• reference to a computer system may encompass one or more computer systems, where appropriate.
  • computer system 900 may be an embedded computer system, a system-on-chip (SOC), a single-board computer system (SBC) (such as, for example, a computer-on-module (COM) or system-on-module (SOM)), a desktop computer system, a laptop or notebook computer system, an interactive kiosk, a mainframe, a mesh of computer systems, a mobile telephone, a personal digital assistant (PDA), a server, a tablet computer system, an augmented/virtual reality device, or a combination of two or more of these.
  • SOC system-on-chip
  • SBC single-board computer system
  • COM computer-on-module
  • SOM system-on-module
  • computer system 900 may include one or more computer systems 900 ; be unitary or distributed; span multiple locations; span multiple machines; span multiple data centers; or reside in a cloud, which may include one or more cloud components in one or more networks.
  • one or more computer systems 900 may perform without substantial spatial or temporal limitation one or more steps of one or more methods described or illustrated herein.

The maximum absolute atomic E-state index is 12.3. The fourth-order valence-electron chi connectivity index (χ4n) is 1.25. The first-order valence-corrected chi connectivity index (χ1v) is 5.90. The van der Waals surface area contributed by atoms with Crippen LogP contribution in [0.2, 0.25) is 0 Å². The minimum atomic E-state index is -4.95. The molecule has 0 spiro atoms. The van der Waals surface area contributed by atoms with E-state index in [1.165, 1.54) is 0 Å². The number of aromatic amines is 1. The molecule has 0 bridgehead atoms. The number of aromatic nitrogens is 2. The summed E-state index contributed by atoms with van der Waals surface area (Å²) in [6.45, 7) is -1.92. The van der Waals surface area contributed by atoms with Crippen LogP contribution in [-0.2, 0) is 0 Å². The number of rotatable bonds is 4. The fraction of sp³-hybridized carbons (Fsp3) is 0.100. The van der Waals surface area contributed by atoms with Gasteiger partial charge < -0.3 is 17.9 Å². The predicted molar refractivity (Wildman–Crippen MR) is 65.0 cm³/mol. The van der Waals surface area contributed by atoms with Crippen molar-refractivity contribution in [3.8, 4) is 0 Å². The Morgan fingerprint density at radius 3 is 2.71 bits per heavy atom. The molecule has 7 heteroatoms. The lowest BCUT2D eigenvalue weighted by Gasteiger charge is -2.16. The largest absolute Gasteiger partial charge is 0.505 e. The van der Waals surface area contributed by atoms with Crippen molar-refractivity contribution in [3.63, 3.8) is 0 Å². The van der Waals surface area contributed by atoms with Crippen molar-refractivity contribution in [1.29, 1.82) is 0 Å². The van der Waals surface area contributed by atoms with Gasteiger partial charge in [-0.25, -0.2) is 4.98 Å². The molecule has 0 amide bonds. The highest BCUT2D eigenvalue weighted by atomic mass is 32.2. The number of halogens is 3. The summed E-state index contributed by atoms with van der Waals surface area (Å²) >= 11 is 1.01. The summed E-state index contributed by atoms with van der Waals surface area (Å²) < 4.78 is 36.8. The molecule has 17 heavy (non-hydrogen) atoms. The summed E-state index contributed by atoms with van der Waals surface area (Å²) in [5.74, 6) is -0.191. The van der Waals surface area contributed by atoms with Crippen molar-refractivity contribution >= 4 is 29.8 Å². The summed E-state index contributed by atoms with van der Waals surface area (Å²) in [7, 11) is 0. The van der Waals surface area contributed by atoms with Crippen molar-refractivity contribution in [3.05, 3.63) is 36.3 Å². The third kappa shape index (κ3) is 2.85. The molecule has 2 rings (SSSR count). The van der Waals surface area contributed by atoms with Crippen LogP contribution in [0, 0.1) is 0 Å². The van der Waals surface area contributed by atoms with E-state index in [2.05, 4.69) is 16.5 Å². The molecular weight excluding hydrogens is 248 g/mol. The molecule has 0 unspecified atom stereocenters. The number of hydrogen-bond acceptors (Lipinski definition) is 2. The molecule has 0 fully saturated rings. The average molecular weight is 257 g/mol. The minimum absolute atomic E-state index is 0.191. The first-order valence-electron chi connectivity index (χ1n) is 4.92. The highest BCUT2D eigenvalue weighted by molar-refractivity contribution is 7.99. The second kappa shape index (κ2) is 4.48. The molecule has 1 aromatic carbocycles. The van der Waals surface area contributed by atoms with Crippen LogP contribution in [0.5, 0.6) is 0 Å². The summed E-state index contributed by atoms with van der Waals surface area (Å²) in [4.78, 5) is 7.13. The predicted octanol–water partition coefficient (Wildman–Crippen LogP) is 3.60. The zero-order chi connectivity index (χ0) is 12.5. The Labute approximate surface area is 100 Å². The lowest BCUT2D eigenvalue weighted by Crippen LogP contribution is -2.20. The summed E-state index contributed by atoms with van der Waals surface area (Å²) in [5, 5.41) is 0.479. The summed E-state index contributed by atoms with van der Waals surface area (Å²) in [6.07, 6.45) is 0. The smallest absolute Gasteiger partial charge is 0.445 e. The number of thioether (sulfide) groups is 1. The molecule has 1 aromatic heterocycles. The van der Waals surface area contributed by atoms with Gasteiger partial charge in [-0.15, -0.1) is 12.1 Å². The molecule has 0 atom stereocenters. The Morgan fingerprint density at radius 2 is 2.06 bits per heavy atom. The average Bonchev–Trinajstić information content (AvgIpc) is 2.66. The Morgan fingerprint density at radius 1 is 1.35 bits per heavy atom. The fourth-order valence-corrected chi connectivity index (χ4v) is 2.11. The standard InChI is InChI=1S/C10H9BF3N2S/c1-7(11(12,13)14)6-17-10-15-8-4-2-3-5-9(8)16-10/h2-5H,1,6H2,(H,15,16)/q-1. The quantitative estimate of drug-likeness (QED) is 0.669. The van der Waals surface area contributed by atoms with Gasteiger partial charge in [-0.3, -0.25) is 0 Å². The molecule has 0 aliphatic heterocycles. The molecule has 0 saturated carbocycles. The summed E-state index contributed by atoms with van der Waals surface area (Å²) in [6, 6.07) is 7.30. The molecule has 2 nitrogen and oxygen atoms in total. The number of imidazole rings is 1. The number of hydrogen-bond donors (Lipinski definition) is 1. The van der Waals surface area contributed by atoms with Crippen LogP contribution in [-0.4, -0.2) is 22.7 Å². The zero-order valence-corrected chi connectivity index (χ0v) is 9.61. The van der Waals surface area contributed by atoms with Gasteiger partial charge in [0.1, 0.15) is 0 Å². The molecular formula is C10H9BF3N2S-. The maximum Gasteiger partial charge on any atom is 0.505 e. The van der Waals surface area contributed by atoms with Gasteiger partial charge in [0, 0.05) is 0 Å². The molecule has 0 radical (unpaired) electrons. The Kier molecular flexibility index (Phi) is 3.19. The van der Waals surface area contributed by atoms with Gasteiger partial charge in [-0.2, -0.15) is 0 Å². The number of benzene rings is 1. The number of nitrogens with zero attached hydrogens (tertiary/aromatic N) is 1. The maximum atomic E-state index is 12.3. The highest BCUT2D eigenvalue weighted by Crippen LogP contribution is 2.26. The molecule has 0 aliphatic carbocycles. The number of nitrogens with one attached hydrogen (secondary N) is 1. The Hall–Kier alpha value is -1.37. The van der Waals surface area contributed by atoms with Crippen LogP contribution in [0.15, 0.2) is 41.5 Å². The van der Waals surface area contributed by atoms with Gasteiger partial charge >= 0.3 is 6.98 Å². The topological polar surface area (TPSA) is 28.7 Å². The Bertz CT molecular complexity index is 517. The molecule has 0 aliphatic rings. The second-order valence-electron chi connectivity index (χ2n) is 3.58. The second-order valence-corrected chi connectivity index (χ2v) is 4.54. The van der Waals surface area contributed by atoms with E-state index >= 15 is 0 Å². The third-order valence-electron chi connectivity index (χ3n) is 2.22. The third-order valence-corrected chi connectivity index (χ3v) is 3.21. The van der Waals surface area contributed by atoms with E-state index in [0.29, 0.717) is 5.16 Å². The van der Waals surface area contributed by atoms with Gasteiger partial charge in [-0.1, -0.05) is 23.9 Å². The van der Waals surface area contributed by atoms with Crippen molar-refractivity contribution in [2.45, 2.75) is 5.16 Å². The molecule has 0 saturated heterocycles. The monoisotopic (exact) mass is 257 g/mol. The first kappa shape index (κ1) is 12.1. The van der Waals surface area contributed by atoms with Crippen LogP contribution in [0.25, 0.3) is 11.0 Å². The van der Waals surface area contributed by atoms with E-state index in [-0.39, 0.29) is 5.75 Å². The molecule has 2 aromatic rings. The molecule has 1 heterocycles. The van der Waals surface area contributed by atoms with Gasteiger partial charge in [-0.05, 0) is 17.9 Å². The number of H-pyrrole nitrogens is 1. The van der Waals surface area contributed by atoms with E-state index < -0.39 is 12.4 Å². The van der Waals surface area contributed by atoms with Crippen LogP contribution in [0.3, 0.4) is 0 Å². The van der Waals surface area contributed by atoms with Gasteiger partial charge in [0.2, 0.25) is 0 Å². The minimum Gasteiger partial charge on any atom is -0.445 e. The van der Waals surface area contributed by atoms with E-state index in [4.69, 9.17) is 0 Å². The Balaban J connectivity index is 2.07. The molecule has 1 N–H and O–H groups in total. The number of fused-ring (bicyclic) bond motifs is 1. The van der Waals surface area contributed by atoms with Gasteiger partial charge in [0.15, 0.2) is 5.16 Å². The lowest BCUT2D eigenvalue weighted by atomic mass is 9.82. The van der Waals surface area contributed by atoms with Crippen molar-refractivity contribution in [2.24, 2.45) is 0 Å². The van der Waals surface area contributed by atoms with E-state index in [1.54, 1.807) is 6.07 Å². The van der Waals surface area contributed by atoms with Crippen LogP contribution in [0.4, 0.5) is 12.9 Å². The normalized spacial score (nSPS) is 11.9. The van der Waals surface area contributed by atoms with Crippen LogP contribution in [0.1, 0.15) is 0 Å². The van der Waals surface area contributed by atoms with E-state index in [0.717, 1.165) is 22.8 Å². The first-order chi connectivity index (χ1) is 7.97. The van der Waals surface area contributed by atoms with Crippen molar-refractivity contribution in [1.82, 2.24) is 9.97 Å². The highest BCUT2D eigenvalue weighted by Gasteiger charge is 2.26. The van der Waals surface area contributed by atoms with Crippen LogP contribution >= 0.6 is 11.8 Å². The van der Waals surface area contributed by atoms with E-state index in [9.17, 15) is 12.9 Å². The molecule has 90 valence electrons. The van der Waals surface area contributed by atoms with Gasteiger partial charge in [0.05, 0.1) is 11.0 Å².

• one or more computer systems 900 may perform in real time or in batch mode one or more steps of one or more methods described or illustrated herein.
  • One or more computer systems 900 may perform at different times or at different locations one or more steps of one or more methods described or illustrated herein, where appropriate.
  • computer system 900 includes a processor 902 , memory 904 , storage 906 , an input/output (I/O) interface 908 , a communication interface 910 , and a bus 912 .
  • I/O input/output
  • this disclosure describes and illustrates a particular computer system having a particular number of particular components in a particular arrangement, this disclosure contemplates any suitable computer system having any suitable number of any suitable components in any suitable arrangement.
  • processor 902 includes hardware for executing instructions, such as those making up a computer program.
  • processor 902 may retrieve (or fetch) the instructions from an internal register, an internal cache, memory 904 , or storage 906 ; decode and execute them; and then write one or more results to an internal register, an internal cache, memory 904 , or storage 906 .